Running Back Controversy

Maurice Jones-Drew (Sam Greenwood/Gettty)

There's no such thing as a running back controversy, which is a good thing for fans in Jacksonville, who are all too familiar with the entire concept of a quarterback controversy, as the Jaguars have finally settled on a true number one starter in David Garrard after suffering for nearly five years as former first-round pick Byron Leftwich couldn't stay healthy and take a stranglehold on the job.

The Jaguars situation in the backfield is a little different, as they have two more than capable backs in Fred Taylor and Maurice Jones-Drew. Fred Taylor is coming off his first Pro Bowl selection as he gained better than 1200 yards in 2007, which included four runs of better than 50 yards. With that type of production, Taylor would get the bulk of the carries on most teams, but Father Time is gaining on Taylor, who turned 32 years old in January.

The Jaguars backup running back, Maurice Jones-Drew is a speedy, powerful north-south runner who is a big play back who has experienced success ever since early in his rookie season of 2006. Despite starting just one game in his NFL career, the Jaguars little big man has scored 26 regular season touchdowns, and added two more in Jacksonville's playoff victory over Pittsburgh. Jones-Drew is certainly talented enough to start for nearly every team in the NFL as well.

The NFL is becoming more of a two-back type of league, with the amount of beating that running backs around the league take. Taylor and Jones-Drew seem to be a perfect compliment to each other, as both have home-run type of running ability. Still, as Taylor ages there seems to be a growing sentiment to get Jones-Drew more involved in the Jaguars offense. Normally a decrease in carries would get a star running back such as Fred Taylor perturbed, but Jack Del Rio points out the unselfishness of Taylor, and the rest of his Jaguars team—

"I think the one thing that anyone who watched our team last year recognizes, is that we were very unselfish, it was a great locker room, the guys were all buying into things and doing it the right way, it was special. Fred Taylor even said it was the closest locker room. You have to fight to get that every year, and to me, that starts right now."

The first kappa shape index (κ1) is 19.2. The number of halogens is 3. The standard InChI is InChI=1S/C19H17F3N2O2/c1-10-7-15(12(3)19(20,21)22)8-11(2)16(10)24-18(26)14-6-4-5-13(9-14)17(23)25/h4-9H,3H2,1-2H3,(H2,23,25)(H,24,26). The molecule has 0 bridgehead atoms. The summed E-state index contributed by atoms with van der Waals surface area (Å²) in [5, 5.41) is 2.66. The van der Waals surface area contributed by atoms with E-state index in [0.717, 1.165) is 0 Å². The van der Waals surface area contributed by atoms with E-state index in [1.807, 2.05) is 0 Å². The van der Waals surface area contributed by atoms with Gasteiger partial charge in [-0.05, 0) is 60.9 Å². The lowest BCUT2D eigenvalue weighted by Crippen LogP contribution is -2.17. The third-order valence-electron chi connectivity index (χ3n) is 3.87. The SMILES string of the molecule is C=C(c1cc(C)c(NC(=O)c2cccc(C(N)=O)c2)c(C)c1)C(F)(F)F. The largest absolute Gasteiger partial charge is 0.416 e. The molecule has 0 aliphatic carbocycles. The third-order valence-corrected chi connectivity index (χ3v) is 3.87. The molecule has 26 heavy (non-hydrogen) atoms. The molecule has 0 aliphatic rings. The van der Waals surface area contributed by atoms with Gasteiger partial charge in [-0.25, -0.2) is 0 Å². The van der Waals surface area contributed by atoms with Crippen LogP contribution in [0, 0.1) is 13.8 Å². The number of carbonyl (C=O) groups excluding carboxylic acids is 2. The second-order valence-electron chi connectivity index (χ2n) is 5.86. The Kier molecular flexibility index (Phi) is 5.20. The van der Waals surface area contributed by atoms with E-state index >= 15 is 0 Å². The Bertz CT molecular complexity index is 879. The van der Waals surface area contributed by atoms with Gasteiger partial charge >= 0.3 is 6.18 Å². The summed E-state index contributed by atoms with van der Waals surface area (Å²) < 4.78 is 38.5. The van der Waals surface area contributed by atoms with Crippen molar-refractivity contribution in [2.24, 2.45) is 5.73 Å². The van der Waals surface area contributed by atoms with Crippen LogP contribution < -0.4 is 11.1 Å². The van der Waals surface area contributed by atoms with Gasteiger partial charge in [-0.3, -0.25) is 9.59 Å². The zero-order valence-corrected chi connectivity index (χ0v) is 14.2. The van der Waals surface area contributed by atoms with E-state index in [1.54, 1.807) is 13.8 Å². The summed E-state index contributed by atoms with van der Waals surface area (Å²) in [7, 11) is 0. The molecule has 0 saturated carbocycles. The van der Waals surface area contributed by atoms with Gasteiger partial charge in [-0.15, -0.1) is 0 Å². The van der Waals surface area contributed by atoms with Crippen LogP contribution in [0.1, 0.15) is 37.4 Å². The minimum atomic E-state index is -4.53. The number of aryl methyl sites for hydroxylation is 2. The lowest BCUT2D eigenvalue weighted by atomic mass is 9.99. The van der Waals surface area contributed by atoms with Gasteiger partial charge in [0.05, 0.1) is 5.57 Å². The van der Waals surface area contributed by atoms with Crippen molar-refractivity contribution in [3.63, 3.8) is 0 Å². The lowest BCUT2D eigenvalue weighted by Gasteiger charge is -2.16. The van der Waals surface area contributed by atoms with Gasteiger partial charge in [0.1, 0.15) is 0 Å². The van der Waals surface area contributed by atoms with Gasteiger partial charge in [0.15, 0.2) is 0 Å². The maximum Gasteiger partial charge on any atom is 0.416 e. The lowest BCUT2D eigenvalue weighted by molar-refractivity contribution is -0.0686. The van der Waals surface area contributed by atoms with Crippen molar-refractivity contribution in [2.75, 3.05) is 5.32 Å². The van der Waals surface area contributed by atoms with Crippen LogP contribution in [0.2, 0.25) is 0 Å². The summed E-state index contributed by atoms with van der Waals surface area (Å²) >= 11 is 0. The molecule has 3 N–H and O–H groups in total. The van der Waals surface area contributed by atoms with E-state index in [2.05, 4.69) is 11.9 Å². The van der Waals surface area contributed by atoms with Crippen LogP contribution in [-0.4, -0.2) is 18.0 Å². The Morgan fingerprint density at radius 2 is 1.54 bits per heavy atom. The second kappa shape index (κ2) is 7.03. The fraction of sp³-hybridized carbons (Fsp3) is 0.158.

Fred Taylor reinforced that team-first philosophy when he talked about sharing the load with his backup Maurice Jones-Drew—

"It works. He's a blessing in disguise. The pounding? I don't have to deal with the wear and tear. With Mo, I have all the faith in the world the offense won't miss a beat and he'll get the job done."

Neither Jack Del Rio nor Jaguars offensive coordinator Dirk Koetter has tipped their hands on how the breakdown of carries will go this season. "I would really not want to try and predict how it will play out," said Jaguars head coach Jack Del Rio. "We have some great talent back there, I would include Greg Jones and Chauncey (Washington) and D.D. (Terry) in that mix of talented guys. I think the way it's worked out has been good for Fred's career. I know Maurice (Jones-Drew) is hungry for more, and to strike that balance where you're competitive and supportive of each other, and it's healthy for the team, it's not always easy to strike that balance. I credit Kennedy Pola and those two young men for having the approach they've had the last two years, and we'll look to duplicate that type of approach. In terms of exact number (of carries), I haven't spent a lot of time thinking about that."

The two Jaguars running backs, Taylor and Jones-Drew, combined for better than 82% of the team's 2391 rushing yards, which was the second-highest total in the NFL in 2007. With all of the fantastic rushing skills that each player possesses, the Jaguars should be fine giving the ball to either running back.

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